The play list is below and was a fantastic mix of old and new. At first, the band somehow seemed lethargic on the first oldie song – “Follow You Down”. Scott Johnson, one of the two lead guitarists, skipped over the famous guitar lick we have come to love in the song and that is a signature of its greatness. Robin’s signature vocal was left to carry the song and made it seem like a solo performance. Great still, but not quite enough to get the audience pumped up just yet.
This changed dramatically as the concert progressed and the band captured the audience’s hearts. As the audience gained enthusiasm, so did the band, and the lead guitars began to belt out the riffs we have come to love. And the bassist, Bill Leen, added that background sound we all recognize. Bill’s stage presence is muted by Robin, but his intensity is obvious and makes a major impact on their performance. He playfully fiddled with Scott’s guitar right before the encore, leaving Scott to quickly get his Gibson retuned.
Jesse Valenzuela, also with the band from nearly the beginning, seemed rather subdued. He appeared happy to hide behind the lights and just play music. Jesse was the original lead singer of the band and has written many of their songs. including Mrs. Rita and their more recent single, “Learning The Hard Way”. Jesse appeared to be more enthusiastic when belting out recent tracks than the older classics.
The band’s signature sound was maintained throughout and is still as engaging as ever. In a later conversation with Scott, he was quick to agree that it is this signature sound that identifies any band and makes them successful. Sometimes it is just the voice of the lead singer. And with Gin Blossoms, there is no question that Robin has a unique and distinctively familiar voice. But this band has a sound well beyond Robin’s vocal ability, and that sound is not only their own; they only make it as a band of five. So we were ecstatic when, by the third song, the band was playing as a tight unit, and the concert really took hold over the audience.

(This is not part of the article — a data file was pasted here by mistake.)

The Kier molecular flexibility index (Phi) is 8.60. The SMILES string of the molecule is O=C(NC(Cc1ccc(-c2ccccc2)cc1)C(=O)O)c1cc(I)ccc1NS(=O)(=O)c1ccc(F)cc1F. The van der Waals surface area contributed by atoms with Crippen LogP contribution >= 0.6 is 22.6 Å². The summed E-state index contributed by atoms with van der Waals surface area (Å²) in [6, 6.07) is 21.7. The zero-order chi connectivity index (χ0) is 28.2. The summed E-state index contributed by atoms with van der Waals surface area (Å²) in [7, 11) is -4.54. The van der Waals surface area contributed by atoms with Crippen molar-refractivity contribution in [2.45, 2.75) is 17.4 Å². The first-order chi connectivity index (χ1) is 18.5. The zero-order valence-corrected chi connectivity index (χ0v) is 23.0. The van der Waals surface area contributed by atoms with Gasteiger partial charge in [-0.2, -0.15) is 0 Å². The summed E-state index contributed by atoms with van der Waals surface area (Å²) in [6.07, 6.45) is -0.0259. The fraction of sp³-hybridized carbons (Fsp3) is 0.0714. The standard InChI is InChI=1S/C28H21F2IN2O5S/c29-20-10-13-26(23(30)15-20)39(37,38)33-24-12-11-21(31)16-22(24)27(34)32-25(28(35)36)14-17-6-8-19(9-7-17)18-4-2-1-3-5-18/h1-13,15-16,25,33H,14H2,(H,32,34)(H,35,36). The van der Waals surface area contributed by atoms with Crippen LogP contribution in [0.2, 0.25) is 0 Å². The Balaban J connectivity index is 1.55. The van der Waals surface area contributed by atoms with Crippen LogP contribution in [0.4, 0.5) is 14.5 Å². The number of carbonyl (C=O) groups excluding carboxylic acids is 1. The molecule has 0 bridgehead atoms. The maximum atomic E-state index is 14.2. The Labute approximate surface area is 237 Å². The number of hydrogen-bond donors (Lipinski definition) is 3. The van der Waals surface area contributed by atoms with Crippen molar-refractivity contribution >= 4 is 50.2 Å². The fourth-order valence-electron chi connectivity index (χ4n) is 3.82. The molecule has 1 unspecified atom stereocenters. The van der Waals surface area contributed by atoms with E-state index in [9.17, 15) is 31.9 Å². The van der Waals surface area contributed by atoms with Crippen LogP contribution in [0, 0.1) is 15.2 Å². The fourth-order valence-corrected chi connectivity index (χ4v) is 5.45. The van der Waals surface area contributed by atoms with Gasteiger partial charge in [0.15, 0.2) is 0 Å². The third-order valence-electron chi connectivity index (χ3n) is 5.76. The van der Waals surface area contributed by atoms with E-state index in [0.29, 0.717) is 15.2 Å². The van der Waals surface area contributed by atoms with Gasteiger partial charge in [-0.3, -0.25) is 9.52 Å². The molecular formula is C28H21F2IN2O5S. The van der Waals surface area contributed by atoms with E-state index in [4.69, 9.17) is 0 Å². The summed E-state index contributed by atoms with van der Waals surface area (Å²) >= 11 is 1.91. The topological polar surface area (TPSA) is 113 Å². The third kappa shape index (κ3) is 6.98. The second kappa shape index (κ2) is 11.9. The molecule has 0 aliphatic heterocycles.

By the end of the concert and the finale, the audience was screaming for more. The band obliged. For the encore, they first performed a classic Eddie Money song, “Think I’m In Love,” in which Robin proved he still has great range with his vocals. Then they finished with “Hey Jealousy” and left an audience dazed with satisfaction at having come to see this classic band live.
The band has had two major studio album releases since reuniting. There were released singles, like “Learning the Hard Way” and “Miss Disarray”, but neither has been hugely successful. The songs they performed from those albums, however, are strikingly Gin Blossoms in their sound and quality. Any one could be a top of the charts hit song and each had the audience bobbing with glee. But promotion appears to be what is lacking. And perhaps the band’s relevance is doubted by a fickle industry inundated with fleeting talent. Our only comments on the more recent singles is they do not capture Robin’s familiar vocal sound in the same fashion as the earlier hits and they seem to miss the clever lyrics like “If you don’t expect too much from me, you might not be let down”.
This concert is not one to miss. The opportunity to see this classic band perform with almost all the members of the band that participated in the “New Miserable Experience” is just too good to pass up. It is not an opportunity missed by the band’s earlier break up because their performance is still stellar. And the cost is modest in a world of unaffordable musical extravaganzas that tend to never live up to the hype.
Gin Blossoms performed as a tight unit and delivered a solid performance that will rekindle the love of their music by every fan, and that will likely make fans out of those that do not know how great they are. We want more.
Gin Blossoms Set list :: Falmouth, MA
“Follow You Down”
“Found Out About You”
“Until I Fall Away”
“Goin To California”
“Long Time Gone
“Don’t Change for Me”
“Wave Bye Bye”
“‘Til I Hear it From You”
“Learning The Hard Way”
“Think I’m in Love”